February 22, 2012, by Brigitte Nerlich
Waiting for gate-gate
Debates about climate change (global warming, the greenhouse effect and so on) have a long history. However, observers of the debate generally agree that 1988, the year that the IPCC was created, was the year that climate science became climate politics. From then onwards there was, on the one hand, a steady accumulation of scientific evidence that climate change was happening and caused or exacerbated by human activities and, on the other hand, a relatively steady increase in media attention to the matter, reaching a peak in 2007. Scientists, the media and policy makers (especially in Europe and the UK) began to work in an atmosphere generally characterised by a sense that one knew what climate change was, that it was real, and that the only thing that remained to be done was change people’s behaviour. To do this, better communication strategies were called for and public engagement efforts were intensified, online and offline. Overall, the science seemed certain; what remained uncertain was how to go about doing the right thing.
In November 2009, ‘climategate’ turned the tables on science, on certainty and on the status of scientific evidence. From then onwards the climate change debate became a tale of ‘two evidences’. Hacked emails between climate scientists, which were released during climategate, seemed to provide evidence for the fact that climate scientists had manipulated data, suppressed critical voices and that they were engaged in conspiracy and fraud. In short, accumulating scientific evidence came under attack from a different sort of ‘evidence’ intended to subvert it by undermining the credibility of those engaged in accumulating it.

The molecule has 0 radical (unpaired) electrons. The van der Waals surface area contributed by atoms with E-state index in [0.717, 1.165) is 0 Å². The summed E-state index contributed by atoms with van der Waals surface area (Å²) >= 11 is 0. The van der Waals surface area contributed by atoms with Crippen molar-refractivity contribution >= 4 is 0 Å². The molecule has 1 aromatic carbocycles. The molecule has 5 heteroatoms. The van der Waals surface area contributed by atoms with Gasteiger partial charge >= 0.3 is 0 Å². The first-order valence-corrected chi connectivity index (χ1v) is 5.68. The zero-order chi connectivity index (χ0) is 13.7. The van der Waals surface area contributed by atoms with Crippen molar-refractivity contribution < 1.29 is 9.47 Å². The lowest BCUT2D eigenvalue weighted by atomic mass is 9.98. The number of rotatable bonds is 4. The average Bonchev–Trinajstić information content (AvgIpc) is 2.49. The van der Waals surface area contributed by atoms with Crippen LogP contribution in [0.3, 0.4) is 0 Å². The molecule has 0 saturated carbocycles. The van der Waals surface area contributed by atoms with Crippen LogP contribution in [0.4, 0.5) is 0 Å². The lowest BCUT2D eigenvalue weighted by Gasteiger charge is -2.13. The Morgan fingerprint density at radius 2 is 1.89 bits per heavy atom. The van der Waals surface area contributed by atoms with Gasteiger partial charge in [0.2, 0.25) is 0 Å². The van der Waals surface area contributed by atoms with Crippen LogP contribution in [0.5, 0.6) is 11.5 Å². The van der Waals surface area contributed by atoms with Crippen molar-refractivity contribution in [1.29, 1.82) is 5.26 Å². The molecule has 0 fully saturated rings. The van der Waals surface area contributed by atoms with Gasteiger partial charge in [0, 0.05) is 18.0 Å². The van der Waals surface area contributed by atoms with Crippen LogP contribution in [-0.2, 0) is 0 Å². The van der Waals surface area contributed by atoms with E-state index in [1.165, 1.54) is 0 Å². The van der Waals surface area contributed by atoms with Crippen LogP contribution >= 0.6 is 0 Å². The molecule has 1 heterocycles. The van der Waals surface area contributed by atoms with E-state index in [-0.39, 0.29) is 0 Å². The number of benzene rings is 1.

In October 2011, a new study announced supporting scientific evidence for the claims that had been made by the scientists vilified in the climategate affair. Shortly afterwards, in November 2011, a new batch of emails related to the climategate affair was released purporting to provide further evidence for the wrong-doings and general political and money-grabbing shenanigans in which climate scientists were allegedly involved. On Valentine’s Day this year, in a further twist to the story, documents were released allegedly showing how some climate sceptics went about trying to undermine the type of climate science and climate politics that had been going on relatively undisturbed between 1988 and 2009.
Neutral observers of this game of ping-pong between what one might roughly call the pro-climate science camp and the anti-climate science camp can easily become dizzy, tired and confused. They (and this might mean large portions of the general public which have not yet adopted a stable position on the matter of climate change), might also ask themselves whose ‘evidence’ to believe, the scientific evidence that might tell them to change their live styles or the ‘conspiracy’ evidence that might tell them there is no need to do so. They might also hope that after climategate, climategate-gate, climategate 2.0 (or climategate, the sequel), and now deniergate or scepticgate (or what one might call ‘the climategate strikes back’), there will soon be a ‘gate-gate’ and that climate-gate might finally be ‘closed’… A somewhat forlorn hope, as deniergate is turning into Gleickgate…and so the ping-pong goes on…
Brigitte Nerlich (Professor of Science, Language and Society – Institute for Science and Society, The University of Nottingham)